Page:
Two terms down, one to go!
Hey, long time no see! I’ve been pretty busy recently, so haven’t had time to write as often as I would like. Term ended yesterday, so I’ll catch you up on what’s been going on.
On the 20 February, I went to my third quizbowl tournament with Quiz Society. I don’t think I’ve ever mentioned the other two on here, but they were both more difficult tournaments. The tournament on the 20 was specifically a novice tournament, so was a lot easier than the ones I’d played in before. It was also the first one that I’ve been off-campus for – which meant an early night, an even earlier morning, and jumping on a train to London. The Warwick team was made up of Student Blogs’ own Bhargav, plus Oliver, Lewis and myself, and our president, Ben, also came along to moderate. Overall, it was a good day – we won a few matches, and lost a few matches, and it was nice to play other people with a similar level of experience. I’d been meaning to take some sort of photo of the day for the blog, but the opportunity didn’t come up. After a little bit of digging, I found a video from the first tournament I went to in November on Youtube, which illustrates the format quite well – it was the final between Oxford and Cambridge, held in Warwick’s Humanities block (note, there is some swearing between competitors). If you’re interested in quizbowl and this looks intimidating – please don’t be put off! The teams playing are both very strong, so questions were going pretty quickly, and you do end up learning the stock clues after a while.
The following Wednesday, Quiz Society had its AGM. The new exec was elected in, including me as Competitions Convenor. Basically, I organise the fortnightly Quiz Society pub quiz (<shameless plug>Currently only £1 per player, or free if you’re a member </shameless plug>), and when the time rolls around, I’ll be involved in running various quiz-related tournaments at Warwick. It also means that I have a toolbox full of University Challenge-style buzzers to look after now. Here’s the printouts from the first pub quiz I organised this term, and I’m looking forward to doing more in the future!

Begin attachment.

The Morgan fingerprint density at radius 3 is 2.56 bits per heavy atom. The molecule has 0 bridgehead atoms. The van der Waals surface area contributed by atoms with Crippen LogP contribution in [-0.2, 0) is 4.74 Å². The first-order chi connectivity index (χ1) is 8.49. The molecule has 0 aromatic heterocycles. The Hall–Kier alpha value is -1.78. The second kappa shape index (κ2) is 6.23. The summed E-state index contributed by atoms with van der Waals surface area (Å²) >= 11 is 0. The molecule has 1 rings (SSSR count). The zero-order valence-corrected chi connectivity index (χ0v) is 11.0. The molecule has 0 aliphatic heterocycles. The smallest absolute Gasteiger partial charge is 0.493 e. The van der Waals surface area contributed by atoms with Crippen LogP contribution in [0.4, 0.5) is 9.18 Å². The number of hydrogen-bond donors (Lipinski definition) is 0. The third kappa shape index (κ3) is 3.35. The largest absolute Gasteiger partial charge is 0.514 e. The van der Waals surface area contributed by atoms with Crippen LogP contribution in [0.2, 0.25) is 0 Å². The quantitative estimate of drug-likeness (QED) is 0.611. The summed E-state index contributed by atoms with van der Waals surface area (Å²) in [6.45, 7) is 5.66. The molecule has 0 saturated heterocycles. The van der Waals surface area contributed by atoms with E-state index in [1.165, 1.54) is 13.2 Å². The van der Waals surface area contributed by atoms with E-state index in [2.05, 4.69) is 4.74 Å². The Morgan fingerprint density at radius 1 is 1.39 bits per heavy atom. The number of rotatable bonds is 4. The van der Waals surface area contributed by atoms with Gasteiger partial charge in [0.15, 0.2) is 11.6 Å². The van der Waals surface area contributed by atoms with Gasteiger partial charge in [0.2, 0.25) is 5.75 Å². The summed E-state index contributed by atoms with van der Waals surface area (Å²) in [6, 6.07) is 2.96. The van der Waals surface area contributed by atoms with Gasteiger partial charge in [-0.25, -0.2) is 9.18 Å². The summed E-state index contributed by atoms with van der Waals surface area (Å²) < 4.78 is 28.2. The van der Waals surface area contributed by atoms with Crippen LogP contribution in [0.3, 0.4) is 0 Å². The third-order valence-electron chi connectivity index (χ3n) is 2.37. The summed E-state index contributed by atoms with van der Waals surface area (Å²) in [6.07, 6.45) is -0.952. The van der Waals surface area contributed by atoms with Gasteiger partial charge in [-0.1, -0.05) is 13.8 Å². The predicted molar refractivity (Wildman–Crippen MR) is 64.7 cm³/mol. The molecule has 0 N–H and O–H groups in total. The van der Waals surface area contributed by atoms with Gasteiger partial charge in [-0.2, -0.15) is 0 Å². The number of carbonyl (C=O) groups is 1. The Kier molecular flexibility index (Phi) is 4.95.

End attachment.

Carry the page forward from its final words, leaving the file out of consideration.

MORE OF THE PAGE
When I’m not quizzing, I’m doing a maths degree (who’d-a-thunk-it?). One of the things I’m enjoying most about my course is how flexible module choice is – it can be tailored to include all sorts of weird and wonderful options. As well as the core options, I took a module of Discrete Mathematics (which was a bit more computer science-y than maths-y, but was fun nonetheless – I especially liked Formal Power Series) and a module called Programming for Scientists. I had some programming experience before Warwick – I did A-Level Computing – but I’d never programmed in Java before, and never really used a command-line interface, so there was still new stuff to learn. Balancing assignments and such has been a bit more hectic this term, but I’ve enjoyed it.
My core modules this term were Analysis II, Linear Algebra, Geometry and Motion, Probability A and Maths by Computer. I especially enjoyed Linear Algebra, and am interested in taking more algebra-based courses in later years. I’ve also warmed up to Analysis this term – I found it tricky to wrap my head around last term, but I think I’ve hit my stride now, more or less.
I handed in my final assignment for a while yesterday, and so I’ve now got the Easter break for revision in the run-up to exams. Today was a day for a well-earned rest and a bit of nostalgia, though. Like a lot of maths-y kids, I always did the UKMT challenges at school, and about this time last year, I heard about a film about the International Maths Olympiad, called X + Y (or A Brilliant Young Mind). I’ve been meaning to watch it ever since, and finally parted with some of my Google Play credit to rent it. It’s a cute little story about a boy named Nathan Ellis, who ends up competing on the British team by the skin of his teeth, and it stirred up a lot of memories of competitive maths. Can’t say I ever went as far as Taipei to compete, though – our local was always held in another school in Norwich. It’s worth a watch, and so is the documentary that inspired it, called Beautiful Young Minds.